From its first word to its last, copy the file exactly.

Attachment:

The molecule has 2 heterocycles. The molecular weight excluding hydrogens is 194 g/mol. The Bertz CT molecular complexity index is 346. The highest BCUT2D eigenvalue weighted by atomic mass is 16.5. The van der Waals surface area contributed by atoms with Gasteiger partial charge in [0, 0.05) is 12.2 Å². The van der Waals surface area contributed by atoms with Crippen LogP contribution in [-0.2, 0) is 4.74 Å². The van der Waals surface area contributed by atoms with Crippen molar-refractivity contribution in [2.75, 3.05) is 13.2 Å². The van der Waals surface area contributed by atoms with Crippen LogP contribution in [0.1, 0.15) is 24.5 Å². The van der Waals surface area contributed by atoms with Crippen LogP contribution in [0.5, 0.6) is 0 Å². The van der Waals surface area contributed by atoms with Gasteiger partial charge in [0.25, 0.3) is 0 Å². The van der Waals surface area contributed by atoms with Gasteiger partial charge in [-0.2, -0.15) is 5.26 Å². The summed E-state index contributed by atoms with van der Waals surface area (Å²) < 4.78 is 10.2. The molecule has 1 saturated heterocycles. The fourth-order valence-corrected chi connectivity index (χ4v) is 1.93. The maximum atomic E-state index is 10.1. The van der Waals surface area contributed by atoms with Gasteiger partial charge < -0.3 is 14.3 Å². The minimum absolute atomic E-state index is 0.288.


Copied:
The molecule has 2 heterocycles. The molecular weight excluding hydrogens is 194 g/mol. The Bertz CT molecular complexity index is 346. The highest BCUT2D eigenvalue weighted by atomic mass is 16.5. The van der Waals surface area contributed by atoms with Gasteiger partial charge in [0, 0.05) is 12.2 Å². The van der Waals surface area contributed by atoms with Crippen LogP contribution in [-0.2, 0) is 4.74 Å². The van der Waals surface area contributed by atoms with Crippen molar-refractivity contribution in [2.75, 3.05) is 13.2 Å². The van der Waals surface area contributed by atoms with Crippen LogP contribution in [0.1, 0.15) is 24.5 Å². The van der Waals surface area contributed by atoms with Crippen LogP contribution in [0.5, 0.6) is 0 Å². The van der Waals surface area contributed by atoms with Gasteiger partial charge in [0.25, 0.3) is 0 Å². The van der Waals surface area contributed by atoms with Gasteiger partial charge in [-0.2, -0.15) is 5.26 Å². The summed E-state index contributed by atoms with van der Waals surface area (Å²) < 4.78 is 10.2. The molecule has 1 saturated heterocycles. The fourth-order valence-corrected chi connectivity index (χ4v) is 1.93. The maximum atomic E-state index is 10.1. The van der Waals surface area contributed by atoms with Gasteiger partial charge < -0.3 is 14.3 Å². The minimum absolute atomic E-state index is 0.288.